On the 200th anniversary of Jane Austen's death, the Bank of England has unveiled a new banknote featuring the beloved author.
The new notes, made of polymer, will be entering circulation in September.
The Telegraph notes that Austen "will be the only woman - apart from the Queen - to be featured on an English bank note, following the withdrawal of the old £5 notes, which featured Elizabeth Fry, in May." (The five-pound note now features Winston Churchill.)
The new currency is not without controversy. First, there's the vegan thing. The BBC explains:
"The £10 note will be made of the same material as the £5 note, which means it also contains some traces of animal fat - an issue which caused concern for vegans and some religious groups when it was launched last September.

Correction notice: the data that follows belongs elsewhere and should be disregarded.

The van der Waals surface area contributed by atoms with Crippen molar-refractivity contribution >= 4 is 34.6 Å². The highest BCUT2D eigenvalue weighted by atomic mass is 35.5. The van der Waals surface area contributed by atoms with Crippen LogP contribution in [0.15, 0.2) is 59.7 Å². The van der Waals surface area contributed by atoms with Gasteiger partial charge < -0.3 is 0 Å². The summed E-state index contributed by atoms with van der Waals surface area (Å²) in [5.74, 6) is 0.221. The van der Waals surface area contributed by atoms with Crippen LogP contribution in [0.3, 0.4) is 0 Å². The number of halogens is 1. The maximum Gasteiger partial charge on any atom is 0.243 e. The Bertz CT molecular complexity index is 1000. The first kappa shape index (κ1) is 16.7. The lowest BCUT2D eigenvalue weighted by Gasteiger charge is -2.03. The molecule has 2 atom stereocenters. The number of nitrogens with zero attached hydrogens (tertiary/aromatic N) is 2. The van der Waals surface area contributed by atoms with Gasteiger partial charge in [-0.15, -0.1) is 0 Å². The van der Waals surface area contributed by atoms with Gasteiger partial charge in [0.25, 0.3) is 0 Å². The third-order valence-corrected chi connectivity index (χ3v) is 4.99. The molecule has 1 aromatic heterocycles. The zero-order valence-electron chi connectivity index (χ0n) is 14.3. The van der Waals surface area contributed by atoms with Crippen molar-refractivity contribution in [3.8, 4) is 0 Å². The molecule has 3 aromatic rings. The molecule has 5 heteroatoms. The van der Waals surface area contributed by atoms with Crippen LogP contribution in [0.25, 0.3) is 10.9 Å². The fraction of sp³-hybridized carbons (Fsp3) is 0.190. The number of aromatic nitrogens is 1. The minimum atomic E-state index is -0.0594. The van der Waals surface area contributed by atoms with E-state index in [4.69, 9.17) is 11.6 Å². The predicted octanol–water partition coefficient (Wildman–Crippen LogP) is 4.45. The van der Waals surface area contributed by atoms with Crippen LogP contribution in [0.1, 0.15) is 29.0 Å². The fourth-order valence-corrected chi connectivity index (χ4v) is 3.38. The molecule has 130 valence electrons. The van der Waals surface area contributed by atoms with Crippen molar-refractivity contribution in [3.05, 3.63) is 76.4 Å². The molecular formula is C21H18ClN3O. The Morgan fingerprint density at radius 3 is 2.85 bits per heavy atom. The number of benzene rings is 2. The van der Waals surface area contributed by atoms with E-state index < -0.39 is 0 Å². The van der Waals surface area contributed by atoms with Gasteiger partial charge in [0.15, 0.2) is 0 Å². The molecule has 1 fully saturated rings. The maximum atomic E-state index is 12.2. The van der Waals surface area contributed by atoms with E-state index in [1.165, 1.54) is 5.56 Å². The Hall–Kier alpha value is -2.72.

"A petition to ban the note attracted more than 100,000 signatures but the new £10 will again contain some tallow, which is derived from meat products."
Then there's the choice of Austen image. The face on the currency comes from a pretty portrait made after the author died, which softened the edges of a sketch made from life. Here's more from The Sunday Times:
"The historian and television presenter Lucy Worsley, who has recently published a book about the Pride and Prejudice author, said: 'Jane Austen fans are pleased, obviously, that she's going to appear on the banknote, but it's deeply ironic that the image chosen by the Bank of England isn't really her.
" 'It's an author publicity portrait painted after she died in which she's been given the Georgian equivalent of an airbrushing — she's been subtly "improved." '
" 'Jane had a much sharper face — some might call it sour."
Like the new five-pound bill, the Austen tenner includes anti-counterfeiting features and is noteworthy for its resiliency: The bills are expected to last 2.5 times longer than their paper counterparts.
A polymer 20-pound note, featuring J.M.W. Turner, is planned for 2020.